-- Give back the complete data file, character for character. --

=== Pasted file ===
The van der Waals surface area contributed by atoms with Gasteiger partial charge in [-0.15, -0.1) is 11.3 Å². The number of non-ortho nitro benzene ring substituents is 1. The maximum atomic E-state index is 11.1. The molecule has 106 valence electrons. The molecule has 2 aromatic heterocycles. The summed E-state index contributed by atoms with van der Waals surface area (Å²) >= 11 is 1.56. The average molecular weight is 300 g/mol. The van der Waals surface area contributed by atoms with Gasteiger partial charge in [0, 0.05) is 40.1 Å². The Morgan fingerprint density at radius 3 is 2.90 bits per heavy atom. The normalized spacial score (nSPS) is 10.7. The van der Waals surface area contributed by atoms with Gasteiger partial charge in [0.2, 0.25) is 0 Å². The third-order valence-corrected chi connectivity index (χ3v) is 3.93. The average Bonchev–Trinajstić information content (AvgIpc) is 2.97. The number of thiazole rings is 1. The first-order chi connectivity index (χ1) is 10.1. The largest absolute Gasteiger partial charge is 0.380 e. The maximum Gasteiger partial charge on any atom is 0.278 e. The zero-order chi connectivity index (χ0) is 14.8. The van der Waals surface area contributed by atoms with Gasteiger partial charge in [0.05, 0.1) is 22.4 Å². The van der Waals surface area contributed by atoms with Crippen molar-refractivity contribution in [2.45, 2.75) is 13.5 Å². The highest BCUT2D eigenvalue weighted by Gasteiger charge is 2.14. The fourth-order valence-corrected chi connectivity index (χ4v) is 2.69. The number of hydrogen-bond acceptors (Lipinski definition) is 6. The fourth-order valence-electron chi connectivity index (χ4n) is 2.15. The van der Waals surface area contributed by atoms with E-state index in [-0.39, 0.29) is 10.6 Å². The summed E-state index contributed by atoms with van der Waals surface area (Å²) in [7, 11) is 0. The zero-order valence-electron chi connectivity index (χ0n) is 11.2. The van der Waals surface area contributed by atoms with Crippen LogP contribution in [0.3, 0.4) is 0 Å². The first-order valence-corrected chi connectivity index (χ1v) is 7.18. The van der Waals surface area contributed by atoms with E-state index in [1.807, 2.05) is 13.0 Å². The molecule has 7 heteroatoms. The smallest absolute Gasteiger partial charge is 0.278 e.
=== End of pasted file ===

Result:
The van der Waals surface area contributed by atoms with Gasteiger partial charge in [-0.15, -0.1) is 11.3 Å². The number of non-ortho nitro benzene ring substituents is 1. The maximum atomic E-state index is 11.1. The molecule has 106 valence electrons. The molecule has 2 aromatic heterocycles. The summed E-state index contributed by atoms with van der Waals surface area (Å²) >= 11 is 1.56. The average molecular weight is 300 g/mol. The van der Waals surface area contributed by atoms with Gasteiger partial charge in [0, 0.05) is 40.1 Å². The Morgan fingerprint density at radius 3 is 2.90 bits per heavy atom. The normalized spacial score (nSPS) is 10.7. The van der Waals surface area contributed by atoms with Gasteiger partial charge in [0.2, 0.25) is 0 Å². The third-order valence-corrected chi connectivity index (χ3v) is 3.93. The average Bonchev–Trinajstić information content (AvgIpc) is 2.97. The number of thiazole rings is 1. The first-order chi connectivity index (χ1) is 10.1. The largest absolute Gasteiger partial charge is 0.380 e. The maximum Gasteiger partial charge on any atom is 0.278 e. The zero-order chi connectivity index (χ0) is 14.8. The van der Waals surface area contributed by atoms with Gasteiger partial charge in [0.05, 0.1) is 22.4 Å². The van der Waals surface area contributed by atoms with Crippen molar-refractivity contribution in [2.45, 2.75) is 13.5 Å². The highest BCUT2D eigenvalue weighted by Gasteiger charge is 2.14. The fourth-order valence-corrected chi connectivity index (χ4v) is 2.69. The number of hydrogen-bond acceptors (Lipinski definition) is 6. The fourth-order valence-electron chi connectivity index (χ4n) is 2.15. The van der Waals surface area contributed by atoms with E-state index in [-0.39, 0.29) is 10.6 Å². The summed E-state index contributed by atoms with van der Waals surface area (Å²) in [7, 11) is 0. The zero-order valence-electron chi connectivity index (χ0n) is 11.2. The van der Waals surface area contributed by atoms with Crippen LogP contribution in [0.3, 0.4) is 0 Å². The first-order valence-corrected chi connectivity index (χ1v) is 7.18. The van der Waals surface area contributed by atoms with E-state index in [1.807, 2.05) is 13.0 Å². The molecule has 7 heteroatoms. The smallest absolute Gasteiger partial charge is 0.278 e.